Stephanie Kelly/The Daily Northwestern
Council voted Monday to participate in the Divvy bike-share service, though some aldermen voiced concerns about the program.
The resolution authorizes city manager Wally Bobkiewicz to negotiate an intergovernmental agreement with Chicago on how to implement the program, which provides residents with bicycle stations set up around the city. Aldermen passed the resolution 7-1, with Ald. Don Wilson (4th) dissenting.
Evanston will install eight Divvy docking stations starting in spring 2015 with a grant from Illinois Gov. Pat Quinn, which was announced in September. On the same day, Mayor Elizabeth Tisdahl also announced that Divvy, started in 2013 by the Chicago Department of Transportation, would be coming to Evanston.
“It’s a really good opportunity to get more people riding bikes in that short commute from one part of downtown to another part of downtown,” Ald. Coleen Burrus (9th) told The Daily on Monday. “I have friends that live in the city of Chicago who use it all the time to commute because you’re not having to chain a bike at a Metra station or the CTA and then riding it somewhere else.”
Funding from the state will provide 70 new bike-share stations in Illinois, said Catherine Hurley, the city’s sustainable programs coordinator. Eight stations will be in Evanston, 50 will be in Chicago and 12 will be in Oak Park, with each community responsible for its own cost share, a number that is proportional to how many bicycle stations the community will be granted, she said.
Evanston’s cost share, which will cover the equipment and installations of the stations, will be $80,000, and the net cost for operating the program in Evanston will be $66,600. The total expected cost of launching Divvy in Evanston is estimated to be $146,600.
Some aldermen expressed concerns with the bike-sharing program. Wilson said when he first heard about the concept, he was really excited for it to come to Evanston. Since then he has become increasingly disappointed with the way the service has evolved and its proposed cost, he said.
In addition, in order to make sure each Divvy station always has a bicycle, trucks must drive around carrying bicycles from certain stations to others, Wilson said. From an environmental standpoint, this negates the purpose of the Divvy program, he said.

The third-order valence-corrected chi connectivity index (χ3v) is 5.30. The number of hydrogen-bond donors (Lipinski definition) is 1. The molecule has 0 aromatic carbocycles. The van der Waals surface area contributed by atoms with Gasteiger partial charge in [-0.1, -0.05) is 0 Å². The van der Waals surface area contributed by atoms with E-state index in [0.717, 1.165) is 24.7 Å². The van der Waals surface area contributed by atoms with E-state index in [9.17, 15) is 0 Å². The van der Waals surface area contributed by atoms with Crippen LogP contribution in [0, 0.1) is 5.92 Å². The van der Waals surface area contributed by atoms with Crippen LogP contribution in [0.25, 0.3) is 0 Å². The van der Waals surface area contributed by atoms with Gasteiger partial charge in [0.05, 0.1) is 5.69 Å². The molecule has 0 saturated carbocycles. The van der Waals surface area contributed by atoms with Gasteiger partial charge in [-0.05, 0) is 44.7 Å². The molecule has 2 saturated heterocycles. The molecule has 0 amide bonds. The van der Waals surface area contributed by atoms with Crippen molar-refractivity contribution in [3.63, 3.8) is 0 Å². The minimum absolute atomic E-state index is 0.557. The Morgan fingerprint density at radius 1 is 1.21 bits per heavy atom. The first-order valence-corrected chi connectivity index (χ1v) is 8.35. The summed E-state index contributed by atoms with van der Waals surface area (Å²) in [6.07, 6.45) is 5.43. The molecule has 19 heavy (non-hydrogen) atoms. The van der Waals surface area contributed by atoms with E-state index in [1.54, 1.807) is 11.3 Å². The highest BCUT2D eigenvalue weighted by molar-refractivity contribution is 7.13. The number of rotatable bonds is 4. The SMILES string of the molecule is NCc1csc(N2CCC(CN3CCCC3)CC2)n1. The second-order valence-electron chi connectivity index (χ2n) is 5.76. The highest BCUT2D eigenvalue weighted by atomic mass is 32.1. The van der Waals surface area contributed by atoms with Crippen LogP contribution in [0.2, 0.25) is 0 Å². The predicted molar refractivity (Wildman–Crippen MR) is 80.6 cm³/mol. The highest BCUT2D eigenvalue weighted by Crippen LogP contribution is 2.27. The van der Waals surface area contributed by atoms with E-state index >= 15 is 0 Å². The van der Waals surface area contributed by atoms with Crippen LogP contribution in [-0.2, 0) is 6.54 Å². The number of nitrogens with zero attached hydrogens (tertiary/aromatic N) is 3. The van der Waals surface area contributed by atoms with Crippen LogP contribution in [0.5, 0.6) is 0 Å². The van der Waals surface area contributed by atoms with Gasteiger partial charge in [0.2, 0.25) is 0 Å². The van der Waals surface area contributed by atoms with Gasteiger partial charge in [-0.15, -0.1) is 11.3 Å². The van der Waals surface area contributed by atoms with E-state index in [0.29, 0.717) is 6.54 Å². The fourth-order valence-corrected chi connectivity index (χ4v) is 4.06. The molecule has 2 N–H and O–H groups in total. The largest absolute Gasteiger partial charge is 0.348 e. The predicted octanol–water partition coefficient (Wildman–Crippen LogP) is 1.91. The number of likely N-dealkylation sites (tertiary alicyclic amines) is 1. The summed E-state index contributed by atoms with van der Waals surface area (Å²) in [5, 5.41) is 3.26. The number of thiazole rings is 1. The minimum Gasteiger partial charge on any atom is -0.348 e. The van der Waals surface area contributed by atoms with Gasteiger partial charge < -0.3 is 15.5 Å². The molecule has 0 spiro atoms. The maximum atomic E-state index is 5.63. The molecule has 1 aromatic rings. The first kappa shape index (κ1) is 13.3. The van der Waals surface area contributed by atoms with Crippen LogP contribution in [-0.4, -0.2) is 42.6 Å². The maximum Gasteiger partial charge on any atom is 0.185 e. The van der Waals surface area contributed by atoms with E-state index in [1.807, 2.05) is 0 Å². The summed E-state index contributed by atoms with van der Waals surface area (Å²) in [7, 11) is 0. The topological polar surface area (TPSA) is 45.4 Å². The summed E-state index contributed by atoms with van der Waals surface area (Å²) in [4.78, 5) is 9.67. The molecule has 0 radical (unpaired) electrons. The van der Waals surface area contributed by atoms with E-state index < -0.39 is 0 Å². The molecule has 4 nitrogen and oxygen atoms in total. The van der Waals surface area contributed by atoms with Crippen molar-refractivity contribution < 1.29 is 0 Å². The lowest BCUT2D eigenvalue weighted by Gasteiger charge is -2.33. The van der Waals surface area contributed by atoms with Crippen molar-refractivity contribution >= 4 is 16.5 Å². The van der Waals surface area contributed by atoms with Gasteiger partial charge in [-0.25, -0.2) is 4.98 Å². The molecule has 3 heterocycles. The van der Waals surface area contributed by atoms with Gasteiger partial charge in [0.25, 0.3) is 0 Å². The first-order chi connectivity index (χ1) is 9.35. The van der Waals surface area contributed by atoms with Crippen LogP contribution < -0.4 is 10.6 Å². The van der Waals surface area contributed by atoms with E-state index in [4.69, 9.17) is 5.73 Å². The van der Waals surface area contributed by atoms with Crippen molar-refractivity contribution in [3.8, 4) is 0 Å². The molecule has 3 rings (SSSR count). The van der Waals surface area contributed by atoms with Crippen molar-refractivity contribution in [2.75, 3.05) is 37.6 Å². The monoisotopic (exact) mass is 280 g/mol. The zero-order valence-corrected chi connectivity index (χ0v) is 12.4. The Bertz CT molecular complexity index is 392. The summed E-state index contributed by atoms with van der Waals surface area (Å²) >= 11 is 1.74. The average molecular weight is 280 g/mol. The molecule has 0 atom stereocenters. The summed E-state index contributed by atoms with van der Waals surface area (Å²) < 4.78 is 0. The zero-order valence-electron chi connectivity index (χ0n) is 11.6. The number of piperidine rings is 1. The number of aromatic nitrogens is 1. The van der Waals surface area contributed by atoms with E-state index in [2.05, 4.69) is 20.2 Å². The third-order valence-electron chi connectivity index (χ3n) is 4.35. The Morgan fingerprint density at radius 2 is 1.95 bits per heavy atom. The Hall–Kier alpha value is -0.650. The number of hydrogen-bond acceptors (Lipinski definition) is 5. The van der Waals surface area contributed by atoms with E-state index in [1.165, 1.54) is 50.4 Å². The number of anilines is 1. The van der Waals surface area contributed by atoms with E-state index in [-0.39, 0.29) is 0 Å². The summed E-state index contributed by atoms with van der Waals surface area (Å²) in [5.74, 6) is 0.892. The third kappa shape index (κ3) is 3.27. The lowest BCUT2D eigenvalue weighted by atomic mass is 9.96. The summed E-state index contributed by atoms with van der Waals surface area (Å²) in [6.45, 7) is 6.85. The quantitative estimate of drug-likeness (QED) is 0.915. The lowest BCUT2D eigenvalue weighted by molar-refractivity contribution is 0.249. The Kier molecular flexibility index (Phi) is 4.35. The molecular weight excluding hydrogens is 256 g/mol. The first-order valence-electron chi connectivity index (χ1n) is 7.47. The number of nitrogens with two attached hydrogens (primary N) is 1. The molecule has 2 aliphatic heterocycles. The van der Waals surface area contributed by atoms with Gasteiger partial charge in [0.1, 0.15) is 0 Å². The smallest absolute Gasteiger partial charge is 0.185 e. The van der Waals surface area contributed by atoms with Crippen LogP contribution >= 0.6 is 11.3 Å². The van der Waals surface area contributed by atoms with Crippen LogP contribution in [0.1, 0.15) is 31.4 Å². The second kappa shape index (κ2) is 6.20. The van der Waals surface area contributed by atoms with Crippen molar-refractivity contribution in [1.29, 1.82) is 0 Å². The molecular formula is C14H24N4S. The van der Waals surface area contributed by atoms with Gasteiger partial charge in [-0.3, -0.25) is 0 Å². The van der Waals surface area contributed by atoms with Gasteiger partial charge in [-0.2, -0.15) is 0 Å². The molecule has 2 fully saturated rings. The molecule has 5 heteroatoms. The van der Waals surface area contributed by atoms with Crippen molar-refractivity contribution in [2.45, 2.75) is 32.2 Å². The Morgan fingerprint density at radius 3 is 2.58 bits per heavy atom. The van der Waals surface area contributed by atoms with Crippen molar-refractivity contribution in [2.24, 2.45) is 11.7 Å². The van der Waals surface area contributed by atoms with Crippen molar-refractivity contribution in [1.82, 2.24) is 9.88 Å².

“I think our staff has done an excellent job given the constraints of what the product is,” Wilson said, “and we don’t have any ability to negotiate. It is what it is.”
Ald. Judy Fiske (1st) said she also wanted to make sure the public is aware of how much it could cost them if they go beyond the 30-minute limit allotted to them for riding.
Ald. Peter Braithwaite (2nd) said he was concerned with the locations of stations around Evanston Township High School.
“I want to watch this and I see the potential for it,” he said, “but I really want to pay attention to it in the event that some locations don’t work and in the event that you’re overcrowded at some stations.”
Hurley spoke to council about a proposed framework for acquiring sponsors in the community and about the process of finalizing the locations of the bicycle stations.
“Most of the goals of having sponsors or financial partners include building wider community support … highlighting local organizations — there’s good branding and marketing opportunities — and offering multiple levels of participation,” Hurley said.
Hurley said city staff will be able to collect data about where participants start and end their bicycle rides. She suggested re-evaluating the data at the end of the first warm season.
Council also discussed the implementation plan for the plastic bag ban, which goes into effect on Aug. 1. Aldermen passed the ban in July, requiring city businesses larger than 10,000 square feet to eliminate their plastic bag use in 2015. A group of 27 businesses will be affected, including CVS pharmacy, Whole Foods and Jewel-Osco.
Hurley said it is important to increase the public’s access to reusable bags. A cost-effective way to do this is to implement a bag-sharing program, called Share-A-Bag, for people to give away their reusable bags for others to use them, she said.
Sustainability hub locations, such as the Ecology Center, the Noyes Cultural Arts Center and the Levy Senior Center will also make it easier to recycle plastic film within the community, Hurley said.
Hurley also spoke to council about different initiatives staff will do in the quarters leading up to the day of the official ban, including the Share-A-Bag program, education and outreach around Earth Day and coordination with Chicago as its plastic bag ban comes into effect in August as well.
At the end of the discussion, Bobkiewicz said the city will mainly rely on the Share-A-Bag program in order to provide residents with reusable bags.
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